Opening Statement by Gráinne McEvoy, Director of Consumer Protection at Joint Oireachtas Committee on Finance, Public Expenditure and Reform, and Taoiseach

12 May 2021 Speech

Grainne McEvoy


Good afternoon Chairman, Committee members. I am joined today by my colleague Kevin O’Brien. We welcome the opportunity to appear before you today to discuss the Consumer Credit (Amendment) Bill 2018.

As the Committee is aware, licensed moneylenders are legislated for under the Consumer Credit Act 1995 (the “1995 Act”), which sets out the specific regulatory regime for this sector, including provisions reflecting the particular features of this sector and, in particular, the high cost of this type of credit. The Central Bank assumed responsibility for licensing and supervising moneylenders in 2003, when responsibility transferred from the Office of the Director of Consumer Affairs. We fulfil that role within the parameters of the legislative regime. Under the legislation, any firm involved in moneylending activity requires a licence from the Central Bank, which must be renewed every year.

In line with our mandate, working to ensure that the financial system operates in the best interests of consumers and the wider economy, we maintain a proactive and focused approach in supervising the sector, ensuring that the requirements imposed on the sector continue to be effective and provide suitable protection for consumers.

The licensed moneylending sector in Ireland

There are currently 35 moneylenders licensed to operate in Ireland. The business models operated by licensed moneylenders generally fall within the following categories:

  • Home collection firms;
  • Firms operating a catalogue business model; and
  • Other firms including firms providing credit to fund gym membership, insurance premiums etc. and firms involved in the provision of goods on credit.

Licensed moneylenders are required to carry out their business under the specific terms of their licence. We have not permitted the maximum APR or costs charged within the sector to increase. And, in line with our gatekeeping responsibilities, we have not allowed practices such as pay-day lending to enter the Irish licensed moneylender market.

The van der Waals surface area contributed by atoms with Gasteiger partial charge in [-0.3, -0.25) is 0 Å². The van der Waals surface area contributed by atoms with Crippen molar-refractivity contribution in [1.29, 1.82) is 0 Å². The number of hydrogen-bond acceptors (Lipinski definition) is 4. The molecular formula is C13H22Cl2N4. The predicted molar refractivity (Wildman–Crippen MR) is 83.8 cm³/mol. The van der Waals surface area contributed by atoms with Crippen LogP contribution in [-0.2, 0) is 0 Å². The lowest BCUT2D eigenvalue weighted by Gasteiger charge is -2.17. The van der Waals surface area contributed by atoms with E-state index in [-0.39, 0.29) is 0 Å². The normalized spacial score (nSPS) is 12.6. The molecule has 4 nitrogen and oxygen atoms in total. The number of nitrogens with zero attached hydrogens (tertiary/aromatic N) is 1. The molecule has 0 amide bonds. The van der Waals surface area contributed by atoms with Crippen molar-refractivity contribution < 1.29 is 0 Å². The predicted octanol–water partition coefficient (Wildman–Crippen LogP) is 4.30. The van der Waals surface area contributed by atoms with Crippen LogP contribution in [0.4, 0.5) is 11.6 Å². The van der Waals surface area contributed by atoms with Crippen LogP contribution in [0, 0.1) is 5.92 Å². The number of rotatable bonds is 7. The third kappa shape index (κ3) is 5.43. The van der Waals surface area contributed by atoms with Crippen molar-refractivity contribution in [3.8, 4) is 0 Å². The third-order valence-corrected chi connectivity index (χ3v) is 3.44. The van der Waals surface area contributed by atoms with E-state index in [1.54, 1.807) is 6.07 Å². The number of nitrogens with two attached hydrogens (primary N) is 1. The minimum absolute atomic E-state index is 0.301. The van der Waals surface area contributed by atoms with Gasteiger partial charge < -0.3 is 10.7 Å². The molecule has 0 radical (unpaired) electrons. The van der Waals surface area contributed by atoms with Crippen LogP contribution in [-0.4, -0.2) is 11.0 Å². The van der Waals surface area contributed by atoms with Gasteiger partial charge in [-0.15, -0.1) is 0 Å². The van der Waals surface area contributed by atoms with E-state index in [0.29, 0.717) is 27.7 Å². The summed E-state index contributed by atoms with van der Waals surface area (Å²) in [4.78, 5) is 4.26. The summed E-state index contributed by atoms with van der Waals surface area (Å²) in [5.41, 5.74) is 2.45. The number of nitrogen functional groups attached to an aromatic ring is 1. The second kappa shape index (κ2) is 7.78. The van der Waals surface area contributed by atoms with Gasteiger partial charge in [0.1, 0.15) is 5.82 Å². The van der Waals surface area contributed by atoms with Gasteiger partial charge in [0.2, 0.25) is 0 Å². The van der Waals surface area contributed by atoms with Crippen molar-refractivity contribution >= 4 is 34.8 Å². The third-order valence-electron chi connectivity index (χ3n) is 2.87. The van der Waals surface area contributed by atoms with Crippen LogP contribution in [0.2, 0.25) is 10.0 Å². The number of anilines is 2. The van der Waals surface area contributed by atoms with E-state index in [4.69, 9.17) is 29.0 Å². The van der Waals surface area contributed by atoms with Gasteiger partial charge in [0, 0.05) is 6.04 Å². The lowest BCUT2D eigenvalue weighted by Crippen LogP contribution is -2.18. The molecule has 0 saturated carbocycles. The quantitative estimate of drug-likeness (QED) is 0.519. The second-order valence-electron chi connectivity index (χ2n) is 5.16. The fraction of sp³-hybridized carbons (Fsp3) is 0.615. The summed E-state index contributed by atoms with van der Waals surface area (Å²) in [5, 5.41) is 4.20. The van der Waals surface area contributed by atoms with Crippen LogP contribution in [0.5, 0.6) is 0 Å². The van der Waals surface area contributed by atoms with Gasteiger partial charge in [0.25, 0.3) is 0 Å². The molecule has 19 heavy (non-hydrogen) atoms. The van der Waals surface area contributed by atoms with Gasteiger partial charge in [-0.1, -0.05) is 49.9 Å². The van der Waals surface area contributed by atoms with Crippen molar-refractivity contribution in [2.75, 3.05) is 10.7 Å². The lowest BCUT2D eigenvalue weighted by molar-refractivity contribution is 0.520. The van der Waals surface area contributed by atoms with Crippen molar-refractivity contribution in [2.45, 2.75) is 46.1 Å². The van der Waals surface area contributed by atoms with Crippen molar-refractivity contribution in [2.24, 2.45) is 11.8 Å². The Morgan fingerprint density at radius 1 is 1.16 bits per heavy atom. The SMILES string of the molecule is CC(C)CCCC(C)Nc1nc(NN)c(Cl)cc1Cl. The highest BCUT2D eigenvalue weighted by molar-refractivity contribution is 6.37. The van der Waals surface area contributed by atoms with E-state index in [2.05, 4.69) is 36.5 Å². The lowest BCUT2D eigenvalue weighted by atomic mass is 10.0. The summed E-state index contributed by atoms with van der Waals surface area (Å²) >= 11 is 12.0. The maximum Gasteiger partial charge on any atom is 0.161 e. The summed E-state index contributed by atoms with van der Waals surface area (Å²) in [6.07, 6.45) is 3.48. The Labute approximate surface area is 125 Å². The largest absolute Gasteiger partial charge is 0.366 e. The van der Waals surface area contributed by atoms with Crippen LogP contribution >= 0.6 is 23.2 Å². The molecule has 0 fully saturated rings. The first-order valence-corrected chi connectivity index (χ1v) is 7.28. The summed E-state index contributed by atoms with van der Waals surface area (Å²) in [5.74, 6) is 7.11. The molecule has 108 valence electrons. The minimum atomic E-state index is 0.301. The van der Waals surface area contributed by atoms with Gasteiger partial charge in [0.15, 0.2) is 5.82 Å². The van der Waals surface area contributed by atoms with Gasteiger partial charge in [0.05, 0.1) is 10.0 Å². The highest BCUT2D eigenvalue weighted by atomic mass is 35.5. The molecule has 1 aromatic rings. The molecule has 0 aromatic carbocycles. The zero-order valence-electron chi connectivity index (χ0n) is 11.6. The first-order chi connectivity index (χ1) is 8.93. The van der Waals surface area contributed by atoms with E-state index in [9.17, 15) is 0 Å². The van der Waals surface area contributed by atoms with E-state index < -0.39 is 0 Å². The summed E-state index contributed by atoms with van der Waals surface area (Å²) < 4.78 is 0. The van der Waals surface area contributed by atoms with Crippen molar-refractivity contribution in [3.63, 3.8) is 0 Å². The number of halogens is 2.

The Consumer Protection framework and our supervisory approach

There is a strong consumer protection framework in place for consumers who choose to use the services of licensed moneylenders. Consumers are protected by a range of provisions that moneylenders must adhere to including the Central Bank (Supervision and Enforcement) Act 2013 (Section 48) (Licensed Moneylenders) Regulations 2020 (the “Regulations”), the European Communities (Consumer Credit Agreements) Regulations 2010 (the “CCR”) and the 1995 Act, which include additional provisions specific to the moneylending sector.  In addition to the protections provided under the Regulations, there are important protections provided for in the legislation that mean licensed moneylenders are prohibited from applying additional charges including in the event of a default or non-payment by the consumer. Therefore, a consumer can never be asked to pay more than the “total amount payable” as stated on the moneylending agreement. Moneylenders are also required to undertake a creditworthiness assessment before entering into a moneylending agreement with a consumer. We have made clear our expectation to all credit providers, including licensed moneylenders, that they lend responsibly and act in the best interests of consumers at all times.

Last year, following an extensive public consultation process, we introduced the new Regulations, which replaced the Consumer Protection Code for Licensed Moneylenders, to further strengthen protections for consumers of licensed moneylending services and to enhance professional standards in the sector.      

In addition to existing requirements, moneylenders are now required to:

  • Include prominent, high cost warnings in all advertisements for moneylending loans with an Annual Percentage Rate (APR) over 23 per cent. The warning must also prompt consumers to consider alternatives.